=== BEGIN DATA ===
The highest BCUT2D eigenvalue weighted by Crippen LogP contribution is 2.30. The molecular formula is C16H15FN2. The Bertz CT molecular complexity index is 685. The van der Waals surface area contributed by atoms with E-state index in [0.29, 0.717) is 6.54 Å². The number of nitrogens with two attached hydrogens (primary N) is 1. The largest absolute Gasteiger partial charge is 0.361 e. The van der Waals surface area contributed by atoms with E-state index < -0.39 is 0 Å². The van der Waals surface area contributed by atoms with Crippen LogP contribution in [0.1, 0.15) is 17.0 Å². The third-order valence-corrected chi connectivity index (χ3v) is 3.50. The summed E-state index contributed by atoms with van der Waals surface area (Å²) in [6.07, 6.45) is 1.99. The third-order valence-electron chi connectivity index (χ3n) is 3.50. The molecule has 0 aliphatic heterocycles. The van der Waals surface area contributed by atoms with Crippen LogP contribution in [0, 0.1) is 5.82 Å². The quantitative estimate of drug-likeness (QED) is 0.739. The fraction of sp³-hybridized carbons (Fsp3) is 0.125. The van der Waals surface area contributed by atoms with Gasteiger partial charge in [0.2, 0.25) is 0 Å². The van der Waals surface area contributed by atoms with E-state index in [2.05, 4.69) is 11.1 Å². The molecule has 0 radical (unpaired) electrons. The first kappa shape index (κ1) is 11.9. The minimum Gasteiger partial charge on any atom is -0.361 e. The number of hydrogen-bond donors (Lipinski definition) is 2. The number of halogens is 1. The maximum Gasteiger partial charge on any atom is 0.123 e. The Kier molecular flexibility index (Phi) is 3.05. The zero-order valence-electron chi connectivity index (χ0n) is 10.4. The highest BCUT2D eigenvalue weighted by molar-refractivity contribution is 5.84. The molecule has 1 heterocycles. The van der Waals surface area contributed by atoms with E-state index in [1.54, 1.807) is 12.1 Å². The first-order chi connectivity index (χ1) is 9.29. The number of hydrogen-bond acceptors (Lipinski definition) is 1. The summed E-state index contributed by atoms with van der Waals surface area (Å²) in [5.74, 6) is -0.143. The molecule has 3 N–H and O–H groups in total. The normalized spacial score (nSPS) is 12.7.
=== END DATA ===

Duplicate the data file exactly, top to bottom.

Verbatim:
The highest BCUT2D eigenvalue weighted by Crippen LogP contribution is 2.30. The molecular formula is C16H15FN2. The Bertz CT molecular complexity index is 685. The van der Waals surface area contributed by atoms with E-state index in [0.29, 0.717) is 6.54 Å². The number of nitrogens with two attached hydrogens (primary N) is 1. The largest absolute Gasteiger partial charge is 0.361 e. The van der Waals surface area contributed by atoms with E-state index < -0.39 is 0 Å². The van der Waals surface area contributed by atoms with Crippen LogP contribution in [0.1, 0.15) is 17.0 Å². The third-order valence-corrected chi connectivity index (χ3v) is 3.50. The summed E-state index contributed by atoms with van der Waals surface area (Å²) in [6.07, 6.45) is 1.99. The third-order valence-electron chi connectivity index (χ3n) is 3.50. The molecule has 0 aliphatic heterocycles. The van der Waals surface area contributed by atoms with Crippen LogP contribution in [0, 0.1) is 5.82 Å². The quantitative estimate of drug-likeness (QED) is 0.739. The fraction of sp³-hybridized carbons (Fsp3) is 0.125. The van der Waals surface area contributed by atoms with Gasteiger partial charge in [0.2, 0.25) is 0 Å². The van der Waals surface area contributed by atoms with E-state index in [2.05, 4.69) is 11.1 Å². The molecule has 0 radical (unpaired) electrons. The first kappa shape index (κ1) is 11.9. The minimum Gasteiger partial charge on any atom is -0.361 e. The number of hydrogen-bond donors (Lipinski definition) is 2. The number of halogens is 1. The maximum Gasteiger partial charge on any atom is 0.123 e. The Kier molecular flexibility index (Phi) is 3.05. The zero-order valence-electron chi connectivity index (χ0n) is 10.4. The highest BCUT2D eigenvalue weighted by molar-refractivity contribution is 5.84. The molecule has 1 heterocycles. The van der Waals surface area contributed by atoms with E-state index in [1.54, 1.807) is 12.1 Å². The first-order chi connectivity index (χ1) is 9.29. The number of hydrogen-bond acceptors (Lipinski definition) is 1. The summed E-state index contributed by atoms with van der Waals surface area (Å²) in [5.74, 6) is -0.143. The molecule has 3 N–H and O–H groups in total. The normalized spacial score (nSPS) is 12.7.